A TEENAGER has won an apology from NHS Lothian after she was twice left in agony in hospital with no pain relief.
Callie Tyler, 18, has experienced severe stomach pains since she was ten, and these came to a head last year when she was rushed to the Edinburgh Royal Infirmary twice.
On both occasions, she had to wait for hours to be given pain relief, despite repeated pleas to staff.
When the dental nurse from West Pilton complained to NHS Lothian, she was dissatisfied with the "poor" response, and took the matter to the Scottish Public Services Ombudsman.
The organisation has upheld her complaint, along with another about bad record keeping, and ordered health chiefs to say sorry.
Miss Tyler - who is still waiting for a diagnosis of the problem which means she is "practically always in pain" - said she was disgusted with the level of care she received.
"I just don't want anyone else to ever have to go through that," she said.
"I was crying with pain both times and no-one wanted to do anything.
I was treated like a wee girl.
"They kept telling me it was really busy and someone would be along soon, but the first time I waited three hours and the next time it was more like four to five hours.
"They even told me I must be ok because I was able to use my phone, but all I was doing was texting my mum to ask what I should do because I was in so much pain."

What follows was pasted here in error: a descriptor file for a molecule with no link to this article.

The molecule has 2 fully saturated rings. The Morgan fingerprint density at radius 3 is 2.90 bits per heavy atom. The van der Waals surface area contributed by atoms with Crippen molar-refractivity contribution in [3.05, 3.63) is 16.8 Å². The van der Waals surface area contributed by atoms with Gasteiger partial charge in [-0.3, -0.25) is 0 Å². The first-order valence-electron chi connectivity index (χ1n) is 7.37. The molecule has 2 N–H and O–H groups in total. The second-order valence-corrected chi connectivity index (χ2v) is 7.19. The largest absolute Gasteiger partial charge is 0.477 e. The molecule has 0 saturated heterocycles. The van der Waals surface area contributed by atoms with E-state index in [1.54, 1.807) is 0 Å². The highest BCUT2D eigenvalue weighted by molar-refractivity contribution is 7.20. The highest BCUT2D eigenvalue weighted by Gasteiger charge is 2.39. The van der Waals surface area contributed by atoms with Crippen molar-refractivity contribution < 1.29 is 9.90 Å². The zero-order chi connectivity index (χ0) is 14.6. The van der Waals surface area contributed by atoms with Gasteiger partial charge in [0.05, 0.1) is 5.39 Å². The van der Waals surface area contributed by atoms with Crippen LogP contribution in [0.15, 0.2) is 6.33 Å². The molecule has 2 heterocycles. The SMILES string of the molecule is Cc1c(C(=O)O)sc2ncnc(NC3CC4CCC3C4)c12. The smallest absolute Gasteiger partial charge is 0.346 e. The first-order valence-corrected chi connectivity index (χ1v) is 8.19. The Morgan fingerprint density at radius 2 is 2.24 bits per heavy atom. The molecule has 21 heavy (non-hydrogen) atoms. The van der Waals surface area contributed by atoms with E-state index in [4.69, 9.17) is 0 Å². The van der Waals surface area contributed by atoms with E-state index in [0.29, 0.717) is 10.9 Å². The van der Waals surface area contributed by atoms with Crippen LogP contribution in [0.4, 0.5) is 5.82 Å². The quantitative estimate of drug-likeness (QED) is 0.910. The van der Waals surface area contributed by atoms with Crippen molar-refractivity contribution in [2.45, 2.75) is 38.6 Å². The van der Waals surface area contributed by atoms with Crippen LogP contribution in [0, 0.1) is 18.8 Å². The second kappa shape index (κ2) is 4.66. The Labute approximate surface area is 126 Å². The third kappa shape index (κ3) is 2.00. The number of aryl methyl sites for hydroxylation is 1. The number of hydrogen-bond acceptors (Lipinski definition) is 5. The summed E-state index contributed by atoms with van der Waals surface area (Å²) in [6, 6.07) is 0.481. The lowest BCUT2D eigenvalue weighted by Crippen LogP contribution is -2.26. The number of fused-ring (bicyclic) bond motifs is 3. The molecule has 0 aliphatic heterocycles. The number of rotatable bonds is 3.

The two incidents, which she recalls as "shocking", happened in February and March 2009.
"On one occasion they even gave me paracetamol to take home, but that is weaker than the painkillers I have from my GP," she added.
The report stated that during her wait, the casualty ward was particularly busy, which was why she may have had to wait for the help of doctors.
The Ombudsman said: "The advice I received, which I fully accept, has identified that Miss Tyler was not provided with timely pain relief and the board has not acknowledged this or offered an appropriate apology.
"There is no record of her pain having been assessed and scored, and the timescales for the provision of pain relief did not follow guidelines."
On inadequate record- keeping, the report stated "serious concerns have been raised" about the "inadequacy" of record keeping in this case, which was described as "unacceptable".Pat Dawson, NHS Lothian's associate nurse director, said: "We are writing to apologise, but I would like to take the opportunity to apologise publicly.
"We accept the Ombudsman's recommendations and we have implemented an action plan to improve our service.
"The current systems for pain assessment and the provision of timely pain management are being reviewed, while the importance of good record-keeping has also been reinforced.
"NHS Lothian takes all complaints seriously and has taken steps to ensure that lessons have been learned."